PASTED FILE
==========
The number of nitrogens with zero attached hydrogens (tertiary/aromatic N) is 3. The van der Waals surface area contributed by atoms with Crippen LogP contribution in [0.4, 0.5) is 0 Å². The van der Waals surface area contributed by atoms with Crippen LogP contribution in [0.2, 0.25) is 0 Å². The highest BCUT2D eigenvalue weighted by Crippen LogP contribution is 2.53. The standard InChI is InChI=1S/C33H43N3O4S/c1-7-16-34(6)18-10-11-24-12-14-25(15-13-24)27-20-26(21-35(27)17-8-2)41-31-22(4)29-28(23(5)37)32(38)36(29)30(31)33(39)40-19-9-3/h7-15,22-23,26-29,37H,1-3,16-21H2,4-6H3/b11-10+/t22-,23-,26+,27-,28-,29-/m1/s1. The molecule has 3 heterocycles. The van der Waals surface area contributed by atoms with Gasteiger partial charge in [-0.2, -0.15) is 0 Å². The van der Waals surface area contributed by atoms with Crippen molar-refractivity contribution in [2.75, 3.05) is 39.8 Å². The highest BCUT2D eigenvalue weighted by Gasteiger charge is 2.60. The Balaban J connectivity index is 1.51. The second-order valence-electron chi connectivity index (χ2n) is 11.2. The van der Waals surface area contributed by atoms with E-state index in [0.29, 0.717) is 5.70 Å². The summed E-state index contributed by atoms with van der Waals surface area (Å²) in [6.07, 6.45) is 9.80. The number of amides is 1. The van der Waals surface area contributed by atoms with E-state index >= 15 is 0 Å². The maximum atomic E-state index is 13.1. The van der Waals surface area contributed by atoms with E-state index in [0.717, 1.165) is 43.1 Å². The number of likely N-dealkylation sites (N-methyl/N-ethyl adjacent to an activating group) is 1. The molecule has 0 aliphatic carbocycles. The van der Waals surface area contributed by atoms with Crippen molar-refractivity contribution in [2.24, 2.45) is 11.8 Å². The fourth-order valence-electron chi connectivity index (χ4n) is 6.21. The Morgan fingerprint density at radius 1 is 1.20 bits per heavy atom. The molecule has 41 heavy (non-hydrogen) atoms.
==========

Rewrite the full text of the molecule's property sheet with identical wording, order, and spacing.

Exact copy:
The number of nitrogens with zero attached hydrogens (tertiary/aromatic N) is 3. The van der Waals surface area contributed by atoms with Crippen LogP contribution in [0.4, 0.5) is 0 Å². The van der Waals surface area contributed by atoms with Crippen LogP contribution in [0.2, 0.25) is 0 Å². The highest BCUT2D eigenvalue weighted by Crippen LogP contribution is 2.53. The standard InChI is InChI=1S/C33H43N3O4S/c1-7-16-34(6)18-10-11-24-12-14-25(15-13-24)27-20-26(21-35(27)17-8-2)41-31-22(4)29-28(23(5)37)32(38)36(29)30(31)33(39)40-19-9-3/h7-15,22-23,26-29,37H,1-3,16-21H2,4-6H3/b11-10+/t22-,23-,26+,27-,28-,29-/m1/s1. The molecule has 3 heterocycles. The van der Waals surface area contributed by atoms with Gasteiger partial charge in [-0.2, -0.15) is 0 Å². The van der Waals surface area contributed by atoms with Crippen molar-refractivity contribution in [2.75, 3.05) is 39.8 Å². The highest BCUT2D eigenvalue weighted by Gasteiger charge is 2.60. The Balaban J connectivity index is 1.51. The second-order valence-electron chi connectivity index (χ2n) is 11.2. The van der Waals surface area contributed by atoms with E-state index in [0.29, 0.717) is 5.70 Å². The summed E-state index contributed by atoms with van der Waals surface area (Å²) in [6.07, 6.45) is 9.80. The number of amides is 1. The van der Waals surface area contributed by atoms with E-state index >= 15 is 0 Å². The maximum atomic E-state index is 13.1. The van der Waals surface area contributed by atoms with E-state index in [0.717, 1.165) is 43.1 Å². The number of likely N-dealkylation sites (N-methyl/N-ethyl adjacent to an activating group) is 1. The molecule has 0 aliphatic carbocycles. The van der Waals surface area contributed by atoms with Crippen molar-refractivity contribution in [2.24, 2.45) is 11.8 Å². The fourth-order valence-electron chi connectivity index (χ4n) is 6.21. The Morgan fingerprint density at radius 1 is 1.20 bits per heavy atom. The molecule has 41 heavy (non-hydrogen) atoms.